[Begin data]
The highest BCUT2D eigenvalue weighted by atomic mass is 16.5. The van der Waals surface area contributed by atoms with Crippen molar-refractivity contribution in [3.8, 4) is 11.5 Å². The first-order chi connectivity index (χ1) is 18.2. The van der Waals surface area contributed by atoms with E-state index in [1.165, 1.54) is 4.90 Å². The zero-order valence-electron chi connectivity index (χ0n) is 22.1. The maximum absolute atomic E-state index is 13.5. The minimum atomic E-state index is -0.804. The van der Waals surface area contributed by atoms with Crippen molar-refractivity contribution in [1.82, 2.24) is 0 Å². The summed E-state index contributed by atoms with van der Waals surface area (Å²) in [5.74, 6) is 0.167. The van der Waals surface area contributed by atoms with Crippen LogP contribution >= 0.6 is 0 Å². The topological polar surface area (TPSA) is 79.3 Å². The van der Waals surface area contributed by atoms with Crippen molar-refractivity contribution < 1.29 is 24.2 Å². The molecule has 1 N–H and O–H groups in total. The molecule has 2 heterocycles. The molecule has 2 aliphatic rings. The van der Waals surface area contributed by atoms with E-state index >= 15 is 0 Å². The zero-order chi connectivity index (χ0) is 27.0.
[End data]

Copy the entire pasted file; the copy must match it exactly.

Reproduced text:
The highest BCUT2D eigenvalue weighted by atomic mass is 16.5. The van der Waals surface area contributed by atoms with Crippen molar-refractivity contribution in [3.8, 4) is 11.5 Å². The first-order chi connectivity index (χ1) is 18.2. The van der Waals surface area contributed by atoms with E-state index in [1.165, 1.54) is 4.90 Å². The zero-order valence-electron chi connectivity index (χ0n) is 22.1. The maximum absolute atomic E-state index is 13.5. The minimum atomic E-state index is -0.804. The van der Waals surface area contributed by atoms with Crippen molar-refractivity contribution in [1.82, 2.24) is 0 Å². The summed E-state index contributed by atoms with van der Waals surface area (Å²) in [5.74, 6) is 0.167. The van der Waals surface area contributed by atoms with Crippen LogP contribution >= 0.6 is 0 Å². The topological polar surface area (TPSA) is 79.3 Å². The van der Waals surface area contributed by atoms with Crippen molar-refractivity contribution < 1.29 is 24.2 Å². The molecule has 1 N–H and O–H groups in total. The molecule has 2 heterocycles. The molecule has 2 aliphatic rings. The van der Waals surface area contributed by atoms with E-state index >= 15 is 0 Å². The zero-order chi connectivity index (χ0) is 27.0.